HEALTH : Alzheimer’s: A Daughter’s Nightmare

The Washington Post

Fate has some cruel sorrows in its quiver, and the story of Rita Hayworth, who slid from sex goddess to Alzheimer’s victim inside of three decades, is one of them.

Once, she was never lovelier--that was the name of a movie she did with Fred Astaire. Once, she married an Islamic prince. Once, she slinked through the Argentine as “Gilda.” (Audiences were said to gasp at that first sultry sight of her.) Once, or this was another part of the myth, B-29 flight jockeys decoupaged her image onto the atomic bomb. But it all went away so fast, that Hayworth, the one who played light on our most erotic ‘40s movie fantasies, and what came in its wake was the thing without name or explanation.

Rita Hayworth was about 40 when she began to deteriorate in a way that told you there would never be any coming up again.

Listen to some jagged arrows in a daughter’s talk, a daughter who nursed her mother in her own Manhattan apartment until she died two years ago, haggard and vacant as a witch in a child’s nightmare. The daughter’s name is Princess Yasmin Aga Khan Jeffries, and she is nearly 40 and remarkably beautiful in several senses of that word.


“It was the outbursts. She’d fly into a rage. I can’t tell you. I thought it was alcoholism--alcoholic dementia. We all thought that. The papers picked that up, of course. You can’t imagine the relief just in getting a diagnosis. We had a name at last, Alzheimer’s! Of course, that didn’t really come until the last seven or eight years. She wasn’t diagnosed as an Alzheimer’s until 1980. There were two decades of hell before that.

“It was so many little things in the beginning. This is way back. She’d shuffle her feet. She’d fiddle with her hands. She’d get so incredibly agitated. The paranoia, her mood swings, the funny behavior. Something in her gaze. I think it’s there in ‘Separate Tables.’ I can see it. What is the date of that movie, late ‘50s? . . . .

“Maybe she’d reorganize her closets--over and over, obsessively. I kept wondering why her clothes were ending up in my closets. I was just a girl. It was almost funny. I can go back and all of it connects now. Oh, yes, and throwing the food out of the cupboards, I mean, just going through the refrigerator and the cupboards and pitching everything out. It was hysterical, except it wasn’t. . . .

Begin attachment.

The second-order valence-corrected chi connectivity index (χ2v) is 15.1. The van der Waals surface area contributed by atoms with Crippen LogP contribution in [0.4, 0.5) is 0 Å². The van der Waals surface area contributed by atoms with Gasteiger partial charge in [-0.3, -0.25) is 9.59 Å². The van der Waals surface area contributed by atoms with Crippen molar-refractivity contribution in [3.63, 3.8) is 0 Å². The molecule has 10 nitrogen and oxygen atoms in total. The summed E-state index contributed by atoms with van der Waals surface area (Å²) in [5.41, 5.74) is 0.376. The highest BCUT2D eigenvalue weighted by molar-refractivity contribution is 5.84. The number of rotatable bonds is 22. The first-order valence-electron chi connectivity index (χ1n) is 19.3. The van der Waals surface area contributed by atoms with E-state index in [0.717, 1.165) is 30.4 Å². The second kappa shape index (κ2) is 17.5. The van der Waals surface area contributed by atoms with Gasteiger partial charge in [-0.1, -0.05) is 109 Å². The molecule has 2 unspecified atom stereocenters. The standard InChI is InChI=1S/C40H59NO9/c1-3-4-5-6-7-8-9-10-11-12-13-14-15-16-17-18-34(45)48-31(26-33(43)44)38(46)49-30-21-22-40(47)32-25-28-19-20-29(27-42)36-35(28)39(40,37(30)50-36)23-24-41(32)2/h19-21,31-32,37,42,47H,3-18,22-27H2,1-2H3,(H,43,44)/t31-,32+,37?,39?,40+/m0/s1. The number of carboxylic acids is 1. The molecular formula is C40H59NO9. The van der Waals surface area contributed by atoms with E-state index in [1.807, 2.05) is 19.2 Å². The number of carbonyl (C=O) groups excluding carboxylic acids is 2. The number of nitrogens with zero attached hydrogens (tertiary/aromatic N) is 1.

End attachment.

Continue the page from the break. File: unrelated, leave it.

“We went to the doctor--I’m jumping forward. He was going on about this and that, just chatting, then he said, sort of slid into it, ‘Well, Rita, who’s the president of the United States?’ And Mom caught it instantly. She totally changed. Switched the subject. Looked away. She got very gay, almost flirty, started laughing, being very charming and conversational and wonderful. It was like she was trying to get a part.


“It was just so horrible to watch. She had to know. She had to know her mind was being robbed. After she was dead I went through her things and found a book about losing your mind. She’d look at someone and say, ‘I know you, I know you.’ Her brain just couldn’t find it. It was as if she had mislaid her life. . . . . We had her on Haldol. Do you know Haldol?”

It seems over now, this four- or five-minute soft-voiced chronicle of pain and splintered memory coming from a hunched-forward and elegantly slim figure on a flowered sofa in a Northwest Washington home. But it isn’t over. Yasmin Aga Khan Jeffries adds this, fidgeting with her blue-veined hands, playing with her long light hair, which she keeps flipping over to one side, absent-mindedly, like a ‘40s movie siren:

“It’s such a humiliating disease--for everyone. The family feels so helpless. And we’ve been ignorant about it as a country. All I ever wanted to do was to give Rita Hayworth peace in her last years. I suppose that’s part of why I used to bring my son Andrew into her room when she was dying. . . . He was just a 1-year-old then, and he’d crawl around on her bed. I want to believe that on some level my mom knew who he was, knew someone was there.”